After the MIT Communications Forum on “gaming and civic engagement” a few weeks ago, I mused about the possibility of viewing the library as a game. Ian Bogost commented that one of the things he finds most fascinating about games is that they force the player to live in a world whose rules are constructed by someone else (see my previous posts). Librarians construct the rules (policies, procedures, physical arrangement of materials and furnishing, subject headings, indexing, etc.) and require players (those who use our libraries) to function within the world we construct to obtain the information they seek to complete their tasks. I still find this an interesting way to look at the Library. The recent University of Rochester Undergraduate Research Project suggested that students may already be interacting with the Library like a game.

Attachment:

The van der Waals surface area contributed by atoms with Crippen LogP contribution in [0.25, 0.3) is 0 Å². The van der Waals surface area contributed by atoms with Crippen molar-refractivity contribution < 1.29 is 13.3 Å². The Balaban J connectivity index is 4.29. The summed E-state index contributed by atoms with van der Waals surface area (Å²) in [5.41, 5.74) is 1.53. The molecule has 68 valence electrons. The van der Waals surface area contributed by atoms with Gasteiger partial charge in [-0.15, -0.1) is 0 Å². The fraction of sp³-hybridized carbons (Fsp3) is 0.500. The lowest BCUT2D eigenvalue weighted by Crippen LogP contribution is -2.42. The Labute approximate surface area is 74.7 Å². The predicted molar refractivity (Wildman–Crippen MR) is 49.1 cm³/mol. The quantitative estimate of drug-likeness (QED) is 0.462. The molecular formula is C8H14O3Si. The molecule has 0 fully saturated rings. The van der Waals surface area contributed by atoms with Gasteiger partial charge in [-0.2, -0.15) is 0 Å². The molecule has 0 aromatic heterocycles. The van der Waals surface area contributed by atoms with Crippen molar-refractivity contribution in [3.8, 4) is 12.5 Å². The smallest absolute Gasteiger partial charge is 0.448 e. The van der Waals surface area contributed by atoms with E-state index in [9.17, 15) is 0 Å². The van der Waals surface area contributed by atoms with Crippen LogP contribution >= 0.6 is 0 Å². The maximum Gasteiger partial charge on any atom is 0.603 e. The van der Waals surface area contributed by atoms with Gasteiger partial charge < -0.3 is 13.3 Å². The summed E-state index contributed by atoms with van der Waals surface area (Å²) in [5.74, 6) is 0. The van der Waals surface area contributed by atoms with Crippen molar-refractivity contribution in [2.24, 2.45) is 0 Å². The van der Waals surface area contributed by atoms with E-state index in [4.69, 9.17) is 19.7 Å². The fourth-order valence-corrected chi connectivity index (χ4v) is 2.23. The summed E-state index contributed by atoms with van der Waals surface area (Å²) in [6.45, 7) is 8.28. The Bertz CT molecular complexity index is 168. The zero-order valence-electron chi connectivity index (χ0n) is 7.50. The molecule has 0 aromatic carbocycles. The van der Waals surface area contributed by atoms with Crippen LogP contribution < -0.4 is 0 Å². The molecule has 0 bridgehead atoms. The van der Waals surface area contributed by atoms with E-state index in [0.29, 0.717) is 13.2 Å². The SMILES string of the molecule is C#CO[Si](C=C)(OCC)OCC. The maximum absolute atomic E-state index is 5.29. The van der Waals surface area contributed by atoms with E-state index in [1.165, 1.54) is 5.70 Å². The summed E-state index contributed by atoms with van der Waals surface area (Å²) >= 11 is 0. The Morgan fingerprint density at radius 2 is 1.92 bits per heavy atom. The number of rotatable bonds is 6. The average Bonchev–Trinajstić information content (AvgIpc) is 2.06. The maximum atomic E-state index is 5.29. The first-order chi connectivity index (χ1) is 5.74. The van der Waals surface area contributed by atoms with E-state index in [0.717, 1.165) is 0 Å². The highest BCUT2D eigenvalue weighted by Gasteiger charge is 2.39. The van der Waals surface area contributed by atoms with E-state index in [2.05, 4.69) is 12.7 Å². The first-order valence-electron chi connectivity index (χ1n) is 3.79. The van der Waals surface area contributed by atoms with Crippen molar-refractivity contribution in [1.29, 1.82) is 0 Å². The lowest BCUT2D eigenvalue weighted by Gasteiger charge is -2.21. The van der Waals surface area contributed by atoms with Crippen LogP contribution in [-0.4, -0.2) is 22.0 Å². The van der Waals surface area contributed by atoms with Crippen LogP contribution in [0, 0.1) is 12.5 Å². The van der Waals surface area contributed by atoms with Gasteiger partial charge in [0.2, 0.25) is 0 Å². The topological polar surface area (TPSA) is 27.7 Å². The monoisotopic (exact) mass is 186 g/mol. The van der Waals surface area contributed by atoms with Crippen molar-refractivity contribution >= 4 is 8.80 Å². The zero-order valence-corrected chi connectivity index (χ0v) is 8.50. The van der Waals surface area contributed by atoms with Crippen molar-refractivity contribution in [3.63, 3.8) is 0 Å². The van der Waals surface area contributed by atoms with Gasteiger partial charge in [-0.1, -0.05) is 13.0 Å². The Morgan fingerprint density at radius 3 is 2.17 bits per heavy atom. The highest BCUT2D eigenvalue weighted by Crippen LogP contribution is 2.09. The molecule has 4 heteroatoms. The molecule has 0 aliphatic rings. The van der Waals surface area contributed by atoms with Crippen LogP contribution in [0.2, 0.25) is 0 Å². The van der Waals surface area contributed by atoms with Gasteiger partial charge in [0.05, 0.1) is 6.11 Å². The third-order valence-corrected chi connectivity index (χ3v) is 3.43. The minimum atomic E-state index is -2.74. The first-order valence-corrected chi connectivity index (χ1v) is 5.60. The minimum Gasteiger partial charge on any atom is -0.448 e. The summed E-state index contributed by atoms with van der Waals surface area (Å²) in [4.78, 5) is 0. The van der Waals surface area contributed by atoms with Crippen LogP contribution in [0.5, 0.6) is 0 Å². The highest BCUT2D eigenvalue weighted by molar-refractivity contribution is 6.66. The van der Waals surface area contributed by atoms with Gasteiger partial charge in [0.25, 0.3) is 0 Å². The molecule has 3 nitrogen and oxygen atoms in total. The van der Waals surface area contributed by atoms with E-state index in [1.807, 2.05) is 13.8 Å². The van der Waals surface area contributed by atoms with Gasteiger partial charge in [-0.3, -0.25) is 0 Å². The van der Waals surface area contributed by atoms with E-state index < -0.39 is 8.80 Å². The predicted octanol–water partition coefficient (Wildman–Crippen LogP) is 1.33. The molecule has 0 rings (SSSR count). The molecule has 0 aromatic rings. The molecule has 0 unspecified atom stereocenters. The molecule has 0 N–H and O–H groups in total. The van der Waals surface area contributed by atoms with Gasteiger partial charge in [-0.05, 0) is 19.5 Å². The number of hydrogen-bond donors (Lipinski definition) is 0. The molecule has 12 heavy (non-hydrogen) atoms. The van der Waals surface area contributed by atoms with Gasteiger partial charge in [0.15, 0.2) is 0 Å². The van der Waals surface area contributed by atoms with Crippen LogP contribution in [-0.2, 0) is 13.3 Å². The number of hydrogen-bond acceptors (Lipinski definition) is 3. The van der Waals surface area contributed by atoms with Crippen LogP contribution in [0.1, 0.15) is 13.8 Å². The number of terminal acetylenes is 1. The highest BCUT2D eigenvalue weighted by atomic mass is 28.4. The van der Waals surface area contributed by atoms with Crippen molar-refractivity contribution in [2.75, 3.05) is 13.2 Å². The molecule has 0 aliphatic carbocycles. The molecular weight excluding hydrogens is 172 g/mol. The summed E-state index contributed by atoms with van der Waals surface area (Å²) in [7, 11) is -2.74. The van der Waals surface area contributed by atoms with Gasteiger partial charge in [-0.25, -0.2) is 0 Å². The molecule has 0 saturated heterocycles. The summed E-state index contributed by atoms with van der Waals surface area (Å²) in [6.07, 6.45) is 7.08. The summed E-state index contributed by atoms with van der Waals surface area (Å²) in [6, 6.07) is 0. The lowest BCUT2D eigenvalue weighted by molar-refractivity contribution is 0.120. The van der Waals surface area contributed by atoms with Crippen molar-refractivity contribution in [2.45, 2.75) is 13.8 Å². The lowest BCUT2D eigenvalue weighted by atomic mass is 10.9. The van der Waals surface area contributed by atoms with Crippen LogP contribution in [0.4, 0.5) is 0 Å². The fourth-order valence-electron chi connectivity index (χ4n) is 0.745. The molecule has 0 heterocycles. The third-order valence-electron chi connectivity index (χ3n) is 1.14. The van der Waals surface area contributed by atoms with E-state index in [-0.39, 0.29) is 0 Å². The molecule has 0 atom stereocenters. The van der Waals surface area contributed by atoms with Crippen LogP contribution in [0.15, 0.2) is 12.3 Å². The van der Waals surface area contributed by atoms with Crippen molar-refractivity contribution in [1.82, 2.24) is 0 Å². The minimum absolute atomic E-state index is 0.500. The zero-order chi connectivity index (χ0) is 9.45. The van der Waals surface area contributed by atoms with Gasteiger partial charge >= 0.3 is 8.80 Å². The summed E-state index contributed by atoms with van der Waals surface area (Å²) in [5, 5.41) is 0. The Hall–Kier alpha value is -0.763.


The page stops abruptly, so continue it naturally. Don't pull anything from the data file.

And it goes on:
Nancy Fried Foster observed about the trend toward a self-service model that we see in most young adults:
It is tempting to relate this trend to lack of time, but I think it resembles a pattern of information seeking that is evident in studentsâ€™ recreational activitiesâ€”gaming, for exampleâ€”when time is not an issue. Video and computer games come with little by way of directions. Manuals are available but not all gamers want or use them. When a gamer gets stuck in a game, s/he commonly runs through a variety of information-seeking activities, starting with experimentation with the game itself (Gee 2003). If this fails, the gamer may seek an online site for the particular game to see whether there are any â€œtipsâ€ or â€œtricksâ€ that solve the problem. The point is that the parsimony of the gamersâ€™ information seeking is not related to time pressure. It is related to a view of life in which instrumentality trumps relationship.